Food and Life
Korean Society for Food Science of Animal Resources
Article

Development of bile salt in pig by-products

On You Kim, Da Young Lee, Seung Yun Lee, Ji Hyeop Kang, Jae Hyeon Kim, Hyun Woo Kim, Dong Hoon Oh, Jae Won Jeong, Sun Jin Hur*
1Chung-Ang University, Anseong 4726, Korea.
*Corresponding Author: Sun Jin Hur, E-mail: hursj@cau.ac.kr.

© Copyright 2021 Korean Society for Food Science of Animal Resources. This is an Open-Access article distributed under the terms of the Creative Commons Attribution Non-Commercial License (http://creativecommons.org/licenses/by-nc/4.0/) which permits unrestricted non-commercial use, distribution, and reproduction in any medium, provided the original work is properly cited.

Received: Jun 21, 2021; Revised: Jun 28, 2021; Accepted: Jun 28, 2021

Published Online: Jun 28, 2021

Abstract

This review provides an overview of the use of pig by-products such as bile salt and their originated bioactive compounds. Pig by-products also increase in production as consumption of meat increases every year, but due to the high cost of processing and the large imbalance in supply and demand over the season, they also change significantly and rely on imported by-products with low price fluctuations. For this reason, a large amount of domestic pork by-products that are not consumed are being discarded. Several studies have conducted to developing the bioactive material such as chenodeoxycholic acid (CDCA) and synthesis of ursodeoxycholic acid (UDCA) from pig by-products. CDCA can be extracted from bile salt in mammals and used as precursors to synthesize UDCA. UDCA is well known as the gallbladder component of bear, and it is used as an improvement in liver function in Korea and the eastern countries. Therefore, gallbladder, which is a by-roduct of pig slaughter, will be available as a material for acquiring bioactive compounds such as UDCA.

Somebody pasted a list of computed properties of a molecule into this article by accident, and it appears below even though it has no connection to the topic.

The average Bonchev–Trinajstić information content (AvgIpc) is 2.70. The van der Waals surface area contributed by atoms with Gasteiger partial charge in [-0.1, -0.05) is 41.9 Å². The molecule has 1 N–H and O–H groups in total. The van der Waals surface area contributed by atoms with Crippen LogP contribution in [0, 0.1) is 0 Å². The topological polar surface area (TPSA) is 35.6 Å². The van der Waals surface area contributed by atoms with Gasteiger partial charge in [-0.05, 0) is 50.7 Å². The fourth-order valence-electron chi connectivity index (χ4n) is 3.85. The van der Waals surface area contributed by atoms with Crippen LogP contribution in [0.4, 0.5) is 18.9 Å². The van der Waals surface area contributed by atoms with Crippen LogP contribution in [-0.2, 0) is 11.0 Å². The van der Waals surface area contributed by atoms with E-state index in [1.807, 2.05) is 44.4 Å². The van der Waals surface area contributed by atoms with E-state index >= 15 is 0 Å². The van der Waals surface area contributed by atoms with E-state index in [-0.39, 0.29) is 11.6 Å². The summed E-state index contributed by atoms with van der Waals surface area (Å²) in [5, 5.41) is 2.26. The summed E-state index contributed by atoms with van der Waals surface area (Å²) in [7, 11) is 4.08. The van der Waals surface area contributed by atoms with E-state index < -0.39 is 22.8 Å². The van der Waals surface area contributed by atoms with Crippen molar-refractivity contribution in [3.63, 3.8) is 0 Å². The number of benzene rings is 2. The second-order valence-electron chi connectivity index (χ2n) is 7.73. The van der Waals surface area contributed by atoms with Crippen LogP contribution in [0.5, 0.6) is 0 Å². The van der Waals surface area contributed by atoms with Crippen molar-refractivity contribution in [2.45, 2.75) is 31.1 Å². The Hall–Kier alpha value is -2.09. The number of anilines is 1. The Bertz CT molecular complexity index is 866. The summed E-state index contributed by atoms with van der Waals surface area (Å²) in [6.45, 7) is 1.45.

Keywords: Pig slaughter by-product; Bile salt; Chenodeoxycholic acid; Ursodeoxycholic acid